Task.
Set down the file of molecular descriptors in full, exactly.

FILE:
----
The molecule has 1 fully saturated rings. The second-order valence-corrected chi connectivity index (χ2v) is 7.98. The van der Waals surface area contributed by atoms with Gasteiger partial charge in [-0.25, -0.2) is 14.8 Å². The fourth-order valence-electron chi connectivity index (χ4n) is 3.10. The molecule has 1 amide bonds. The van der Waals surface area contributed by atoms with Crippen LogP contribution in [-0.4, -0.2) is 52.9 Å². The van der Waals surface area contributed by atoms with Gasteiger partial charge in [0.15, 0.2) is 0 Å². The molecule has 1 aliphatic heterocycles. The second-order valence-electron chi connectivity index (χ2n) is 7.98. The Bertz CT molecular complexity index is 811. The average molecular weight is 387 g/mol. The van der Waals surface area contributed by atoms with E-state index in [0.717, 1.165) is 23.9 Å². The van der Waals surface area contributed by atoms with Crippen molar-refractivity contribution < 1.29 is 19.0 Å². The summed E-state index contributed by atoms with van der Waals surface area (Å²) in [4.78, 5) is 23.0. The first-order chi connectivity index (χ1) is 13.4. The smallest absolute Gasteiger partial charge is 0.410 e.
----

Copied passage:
The molecule has 1 fully saturated rings. The second-order valence-corrected chi connectivity index (χ2v) is 7.98. The van der Waals surface area contributed by atoms with Gasteiger partial charge in [-0.25, -0.2) is 14.8 Å². The fourth-order valence-electron chi connectivity index (χ4n) is 3.10. The molecule has 1 amide bonds. The van der Waals surface area contributed by atoms with Crippen LogP contribution in [-0.4, -0.2) is 52.9 Å². The van der Waals surface area contributed by atoms with Gasteiger partial charge in [0.15, 0.2) is 0 Å². The molecule has 1 aliphatic heterocycles. The second-order valence-electron chi connectivity index (χ2n) is 7.98. The Bertz CT molecular complexity index is 811. The average molecular weight is 387 g/mol. The van der Waals surface area contributed by atoms with E-state index in [0.717, 1.165) is 23.9 Å². The van der Waals surface area contributed by atoms with Crippen molar-refractivity contribution < 1.29 is 19.0 Å². The summed E-state index contributed by atoms with van der Waals surface area (Å²) in [4.78, 5) is 23.0. The first-order chi connectivity index (χ1) is 13.4. The smallest absolute Gasteiger partial charge is 0.410 e.